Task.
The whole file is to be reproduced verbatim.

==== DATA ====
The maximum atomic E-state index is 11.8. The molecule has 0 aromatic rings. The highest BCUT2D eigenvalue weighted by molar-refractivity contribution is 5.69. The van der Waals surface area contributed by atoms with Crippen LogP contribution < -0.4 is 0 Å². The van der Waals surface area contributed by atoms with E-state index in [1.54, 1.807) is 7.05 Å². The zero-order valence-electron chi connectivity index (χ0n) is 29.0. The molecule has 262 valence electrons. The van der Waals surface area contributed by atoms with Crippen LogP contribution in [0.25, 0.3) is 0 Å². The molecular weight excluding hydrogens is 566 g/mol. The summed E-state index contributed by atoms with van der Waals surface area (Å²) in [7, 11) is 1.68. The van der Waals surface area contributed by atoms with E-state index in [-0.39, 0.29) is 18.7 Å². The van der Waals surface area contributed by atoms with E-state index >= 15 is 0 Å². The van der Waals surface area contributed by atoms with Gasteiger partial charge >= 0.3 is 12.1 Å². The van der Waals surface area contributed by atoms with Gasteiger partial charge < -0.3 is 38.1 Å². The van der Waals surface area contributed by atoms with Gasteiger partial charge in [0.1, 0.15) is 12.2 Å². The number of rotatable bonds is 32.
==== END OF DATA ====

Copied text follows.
The maximum atomic E-state index is 11.8. The molecule has 0 aromatic rings. The highest BCUT2D eigenvalue weighted by molar-refractivity contribution is 5.69. The van der Waals surface area contributed by atoms with Crippen LogP contribution < -0.4 is 0 Å². The van der Waals surface area contributed by atoms with E-state index in [1.54, 1.807) is 7.05 Å². The zero-order valence-electron chi connectivity index (χ0n) is 29.0. The molecule has 262 valence electrons. The van der Waals surface area contributed by atoms with Crippen LogP contribution in [0.25, 0.3) is 0 Å². The molecular weight excluding hydrogens is 566 g/mol. The summed E-state index contributed by atoms with van der Waals surface area (Å²) in [7, 11) is 1.68. The van der Waals surface area contributed by atoms with E-state index in [-0.39, 0.29) is 18.7 Å². The van der Waals surface area contributed by atoms with E-state index >= 15 is 0 Å². The van der Waals surface area contributed by atoms with Gasteiger partial charge >= 0.3 is 12.1 Å². The van der Waals surface area contributed by atoms with Gasteiger partial charge < -0.3 is 38.1 Å². The van der Waals surface area contributed by atoms with Gasteiger partial charge in [0.1, 0.15) is 12.2 Å². The number of rotatable bonds is 32.